When I was in Grade Six, I switched schools. Along with the social awkwardness of being the new girl and trying to make friends, I was introduced to the anxiety producing world of exams.
The number of times in the last decade that I've told myself I was finally going to start meditating (like for real though) and then dropped off a day, a week or a month later is actually laughable.
I was initially hooked on the physical side of yoga because it delivered results I could see - a stronger body, an advancing practice and an increased ability to breath into poses that push me far outside of my comfort zone. Meditation on the other hand was 5 or 10 minutes of discomfort that just confirmed I was one of those people that talked to myself, all the time.
One of the main reasons - there are too many to count - that I feel called to share yoga with the world is because of what it's done for me. My practice was the first thing that gave me the tools to notice what was happening in my head, the perspective to see how this was impacting my life and the wisdom to know that the power to change was actually within me. It taught me that I always have a choice.
Here's the catch though. That choice is only available to me and you when we are able to recognize that something needs to change. We have to have the self-awareness to connect the dots between what we're thinking and how we're feeling.
I want you to be completely honest with yourself for a moment.
Do you spend more time appreciating your life or complaining about it?
I'd say a lot of us, even if we don't like to admit it, are complainers. We focus on what we think needs to change for us to finally accept ourselves. We set our sights on what we think we need to do to one day be happy. But as the saying goes, happiness is an inside job. It doesn't come from out there, we have to create it for ourselves.
"I'VE LIVED THROUGH SOME TERRIBLE THINGS IN MY LIFE,
SOME OF WHICH ACTUALLY HAPPENED"
- MARK TWAIN
I remember so clearly the first time I read this quote. I was living at home, a few months into the start of actually getting help with my anxiety. I had just started doing yoga. I was soaking up all the mental health information that I could and was specifically drawn to the stories of people who had been through something similar. It was comforting to hear that I wasn't the only one with a mind that ran wild.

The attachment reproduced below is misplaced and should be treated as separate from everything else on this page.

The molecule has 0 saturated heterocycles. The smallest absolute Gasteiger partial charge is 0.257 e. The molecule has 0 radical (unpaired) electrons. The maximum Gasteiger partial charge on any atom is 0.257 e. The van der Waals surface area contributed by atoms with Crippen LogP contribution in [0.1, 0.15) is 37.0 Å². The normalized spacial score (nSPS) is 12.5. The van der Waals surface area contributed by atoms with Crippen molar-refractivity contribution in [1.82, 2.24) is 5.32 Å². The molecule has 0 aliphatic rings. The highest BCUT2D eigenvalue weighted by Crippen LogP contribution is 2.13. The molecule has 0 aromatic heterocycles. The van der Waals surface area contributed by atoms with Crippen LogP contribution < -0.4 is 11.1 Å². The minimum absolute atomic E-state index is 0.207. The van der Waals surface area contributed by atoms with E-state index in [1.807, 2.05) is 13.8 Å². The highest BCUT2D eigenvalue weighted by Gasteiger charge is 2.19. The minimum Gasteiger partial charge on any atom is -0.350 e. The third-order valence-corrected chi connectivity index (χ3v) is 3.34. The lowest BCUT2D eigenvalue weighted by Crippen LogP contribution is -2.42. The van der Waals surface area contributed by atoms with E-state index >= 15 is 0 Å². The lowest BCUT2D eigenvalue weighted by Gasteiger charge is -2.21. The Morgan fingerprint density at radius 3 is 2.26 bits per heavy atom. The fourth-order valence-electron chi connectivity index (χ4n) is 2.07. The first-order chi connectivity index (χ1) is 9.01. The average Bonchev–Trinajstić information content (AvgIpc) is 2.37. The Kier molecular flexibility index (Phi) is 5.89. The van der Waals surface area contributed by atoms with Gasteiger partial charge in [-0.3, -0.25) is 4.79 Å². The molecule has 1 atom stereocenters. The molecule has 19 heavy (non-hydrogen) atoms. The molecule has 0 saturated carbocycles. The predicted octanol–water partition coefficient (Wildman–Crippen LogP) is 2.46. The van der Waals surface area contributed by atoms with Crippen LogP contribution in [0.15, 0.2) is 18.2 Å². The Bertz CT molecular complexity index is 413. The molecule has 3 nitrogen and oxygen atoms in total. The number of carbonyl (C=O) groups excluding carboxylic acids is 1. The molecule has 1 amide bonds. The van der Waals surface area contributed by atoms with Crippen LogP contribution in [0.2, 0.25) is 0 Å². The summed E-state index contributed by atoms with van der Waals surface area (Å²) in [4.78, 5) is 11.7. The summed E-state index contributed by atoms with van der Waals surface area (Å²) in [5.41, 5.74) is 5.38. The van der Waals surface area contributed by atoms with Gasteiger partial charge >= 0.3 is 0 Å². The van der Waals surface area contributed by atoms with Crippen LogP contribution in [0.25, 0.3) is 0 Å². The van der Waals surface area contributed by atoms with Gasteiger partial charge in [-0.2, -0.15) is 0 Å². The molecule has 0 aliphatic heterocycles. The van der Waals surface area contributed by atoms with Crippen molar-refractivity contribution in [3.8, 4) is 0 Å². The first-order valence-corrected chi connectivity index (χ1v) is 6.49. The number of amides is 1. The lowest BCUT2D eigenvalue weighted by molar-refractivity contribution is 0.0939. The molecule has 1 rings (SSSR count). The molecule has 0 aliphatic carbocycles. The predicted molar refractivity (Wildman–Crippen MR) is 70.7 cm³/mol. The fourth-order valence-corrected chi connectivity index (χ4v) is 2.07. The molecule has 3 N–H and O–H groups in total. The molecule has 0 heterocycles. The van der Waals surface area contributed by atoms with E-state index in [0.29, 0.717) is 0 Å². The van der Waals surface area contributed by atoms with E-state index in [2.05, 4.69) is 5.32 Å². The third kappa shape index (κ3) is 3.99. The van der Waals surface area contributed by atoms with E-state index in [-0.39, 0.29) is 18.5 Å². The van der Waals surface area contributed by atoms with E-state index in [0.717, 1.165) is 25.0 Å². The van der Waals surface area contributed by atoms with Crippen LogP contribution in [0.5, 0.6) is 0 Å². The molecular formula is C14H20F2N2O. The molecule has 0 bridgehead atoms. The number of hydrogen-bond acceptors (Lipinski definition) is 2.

I felt the same way.
It was the Fall of 2010 and I was going to yoga every single day. Power Yoga CanadaClarkson was like a second home to me. I was in love with the practice, inspired by the community and was finally starting to understand those people that claimed yoga had changed their life. I was constantly eyeing posters and hearing buzz around the next round of Kinndli’s 200-hour Yoga Teacher Training program that would be starting that January.
How many times this week have you been bombarded with the 'New Year, New You' campaigns? It seems that everywhere I turn there's a screen to watch, image to see, or article to read focused on what I'm going to do in 2017 to make myself better.
The pressure to come up with bold resolutions and big goals is high. January 1st hits and the world sheds it's pizza-eating, wine-guzzling, couch potato skins. We're supposed to instantly transform into radiant, gluten-free, sugar-free, sober beings who meditate daily and workout two hours a day.